Being Latina AND white

A few years ago, I wrote an article about being a white Latina. It didn’t go down well. I’ve learned a lot about white privilege since then, and it’s definitely made me see things differently.

Through my erroneous view of how being a white Latina was a disadvantage, I learned just how much easier I had it than lots of other people. Being fair and nice to my long-time Andean maid wasn’t and will never be enough.

When I was young, I was an immigrant in the United States. I hardly spoke any English and my family shrunk from having tons of uncles and cousins around to just me and my mom. I never really noticed how being white made it easier to be an immigrant until I was much older. It was only when I traveled as an expat/digital nomad in my 30s that I came to terms with how my White Latina existence was actually a privilege.

I’m no longer blind to my white privilege and how it’s made things easier for me and my family to move around the world and get ahead. With my work in social media management, I’ve tried to look beyond my own existence and try to be as diverse and inclusive as possible in my language and content output.

Raising kids with awareness

As a mom, it’s my job to impart my children with the right knowledge of how and why their life is privileged. On this front, I can’t say I’m doing a great job. My kids need more first-hand experience with other realities of human existence. So, as a way to teach them about white privilege, I put together some resources to help.

Here are some tools:

Since I am a visual person, I collected infographics and illustrations to get the point across.

First, I found this infographic, visualizing one of the most important articles about white privilege, written by Peggy McIntosh. The infographic is by The Visual Communication Guy and I think he did a great job. The context is based around the United States but the teachings apply to any white person anywhere.

Privilege or Racism?

Here is a series of illustrations titled, A Guide to White Privilege. It simplifies the most important aspects but I feel like the biggest point is that white privilege is tied to racism in a very close-knit way. On the last slide, the artist includes suggestions on what to do with your white privilege.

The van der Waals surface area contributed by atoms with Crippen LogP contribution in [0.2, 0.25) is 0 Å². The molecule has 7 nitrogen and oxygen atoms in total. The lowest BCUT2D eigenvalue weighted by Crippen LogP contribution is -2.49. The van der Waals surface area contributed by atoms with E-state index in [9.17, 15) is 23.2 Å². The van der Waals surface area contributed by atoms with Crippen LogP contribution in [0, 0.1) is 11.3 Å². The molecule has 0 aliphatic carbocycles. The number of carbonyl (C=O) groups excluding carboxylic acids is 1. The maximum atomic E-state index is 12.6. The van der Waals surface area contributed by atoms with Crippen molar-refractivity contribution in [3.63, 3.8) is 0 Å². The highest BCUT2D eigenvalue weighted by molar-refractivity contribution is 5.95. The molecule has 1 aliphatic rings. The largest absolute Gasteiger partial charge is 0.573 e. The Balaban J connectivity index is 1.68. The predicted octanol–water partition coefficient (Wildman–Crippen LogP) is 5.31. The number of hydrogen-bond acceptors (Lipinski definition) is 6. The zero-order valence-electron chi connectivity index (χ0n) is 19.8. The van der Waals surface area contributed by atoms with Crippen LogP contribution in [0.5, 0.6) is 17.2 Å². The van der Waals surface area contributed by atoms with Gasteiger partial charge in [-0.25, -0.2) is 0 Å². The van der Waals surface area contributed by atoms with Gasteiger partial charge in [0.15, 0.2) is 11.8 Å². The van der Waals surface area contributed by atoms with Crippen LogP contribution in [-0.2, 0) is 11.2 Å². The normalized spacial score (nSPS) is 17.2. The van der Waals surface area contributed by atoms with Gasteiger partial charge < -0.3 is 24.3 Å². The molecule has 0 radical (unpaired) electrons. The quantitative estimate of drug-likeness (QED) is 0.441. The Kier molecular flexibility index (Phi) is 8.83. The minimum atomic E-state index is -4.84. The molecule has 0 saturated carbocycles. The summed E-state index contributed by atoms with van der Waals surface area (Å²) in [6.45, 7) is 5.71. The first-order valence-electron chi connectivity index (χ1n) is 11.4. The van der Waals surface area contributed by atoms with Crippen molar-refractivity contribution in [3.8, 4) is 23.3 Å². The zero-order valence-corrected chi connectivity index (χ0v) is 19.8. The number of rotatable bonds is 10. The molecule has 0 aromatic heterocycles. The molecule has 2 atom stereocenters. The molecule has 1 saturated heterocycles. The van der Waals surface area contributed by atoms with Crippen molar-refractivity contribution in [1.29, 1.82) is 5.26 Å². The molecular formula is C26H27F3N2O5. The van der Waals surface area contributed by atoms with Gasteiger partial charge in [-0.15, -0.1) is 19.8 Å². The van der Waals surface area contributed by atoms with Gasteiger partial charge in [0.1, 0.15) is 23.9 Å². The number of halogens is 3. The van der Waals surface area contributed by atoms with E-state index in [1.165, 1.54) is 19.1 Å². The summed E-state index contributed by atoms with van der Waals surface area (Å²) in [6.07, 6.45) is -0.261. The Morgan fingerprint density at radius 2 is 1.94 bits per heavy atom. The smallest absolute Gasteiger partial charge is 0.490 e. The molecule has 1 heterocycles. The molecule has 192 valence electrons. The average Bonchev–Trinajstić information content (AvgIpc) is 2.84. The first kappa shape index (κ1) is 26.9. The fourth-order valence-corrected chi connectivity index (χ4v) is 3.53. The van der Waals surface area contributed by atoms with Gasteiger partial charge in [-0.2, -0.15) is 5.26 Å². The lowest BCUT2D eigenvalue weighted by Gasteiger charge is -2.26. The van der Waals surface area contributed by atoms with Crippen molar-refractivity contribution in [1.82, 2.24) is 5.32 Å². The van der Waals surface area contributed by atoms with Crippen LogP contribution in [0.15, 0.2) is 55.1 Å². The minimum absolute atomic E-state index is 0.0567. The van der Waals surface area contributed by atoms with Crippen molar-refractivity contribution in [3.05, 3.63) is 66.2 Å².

Test Your Knowledge

This next video is a TEDx Talk by Lillian Medville who created a card game called Your Privilege is Showing. Her talk is a great starting point for those of us that need to learn about accepting and acknowledging privilege. Not just white privilege but also societal privileges like gender and socio-economic.

I am considering getting a copy of her card game. I’m interested in how it might help both in my work and with my kids’ relationships with all humans.

And finally, this article, written by Gina Crosley-Corcoran, titled Explaining White Privilege to a Broke White Person. It’s a personal reflection about recognizing white privilege when it’s difficult to see it.

After all of that, here is a white privilege test that anyone can take. It was created for British people, but applies to anyone. How will you score?

What’s your take on white privilege, either in the US or elsewhere in the world? Do you have a personal experience you’d like to share, from either side of the coin?

This is an original post to World Moms Network from our head of Social Media & Technology, Orana Velarde, in the Ukraine. The images used in this post are attributed to their links.

Orana Velarde

Orana is a Writer, Artist, Mother and Wife; Peruvian Expat currently living in Kyiv, Ukraine with her husband and children. She works as a writer, designer and social media manager for diverse organizations around the world.

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